Keeping yourself busy by doing something that feels creative to you can help ground and center you when life feels crazy and totally overwhelming. Finding creativity can instill a sense of belonging and warmth in an institutional space, open up conversations or distract from the weight on your shoulders. Many of you are probably thinking, “This doesn’t apply to me because I’m not a creative or artistic person.” No way! I believe that creativity is an innate quality we all share. What brings it out may differ from person to person, but it’s there. You don’t need to create a work of Art to be a creative person, because it’s not really about the result of your creative efforts anyway. It’s about how those efforts make you feel while you’re doing them. If you are overwhelmed or daunted by exploring your own creative spirit, start small. Make a card for someone you love rather than buy one. Giftgowns is hosting its own Card-Making for Caregivers, a free event offering art materials and good vibes for anyone who wishes to create.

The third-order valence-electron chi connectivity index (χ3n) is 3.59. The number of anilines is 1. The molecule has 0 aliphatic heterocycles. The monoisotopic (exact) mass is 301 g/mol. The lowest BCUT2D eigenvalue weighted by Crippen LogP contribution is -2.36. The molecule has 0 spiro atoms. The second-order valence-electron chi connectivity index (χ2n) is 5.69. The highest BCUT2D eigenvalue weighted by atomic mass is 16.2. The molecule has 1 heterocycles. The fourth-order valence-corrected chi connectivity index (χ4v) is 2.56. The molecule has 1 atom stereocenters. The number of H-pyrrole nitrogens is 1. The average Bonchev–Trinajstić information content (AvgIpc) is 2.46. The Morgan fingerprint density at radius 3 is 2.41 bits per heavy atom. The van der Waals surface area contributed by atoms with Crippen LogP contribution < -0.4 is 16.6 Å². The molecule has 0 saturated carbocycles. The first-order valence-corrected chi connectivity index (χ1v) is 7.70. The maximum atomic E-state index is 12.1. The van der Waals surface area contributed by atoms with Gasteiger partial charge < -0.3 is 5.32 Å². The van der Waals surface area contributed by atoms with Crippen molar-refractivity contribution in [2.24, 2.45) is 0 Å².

You could also find your creative spirit by arranging flowers yourself, arranging some plants on your window sill, writing a letter, journaling, painting a fence, baking banana bread or knitting a scarf. If you’re stuck on where to start, here’s a list of some of the materials that usually help me get the ball rolling:


  • Glitter paper from dollarama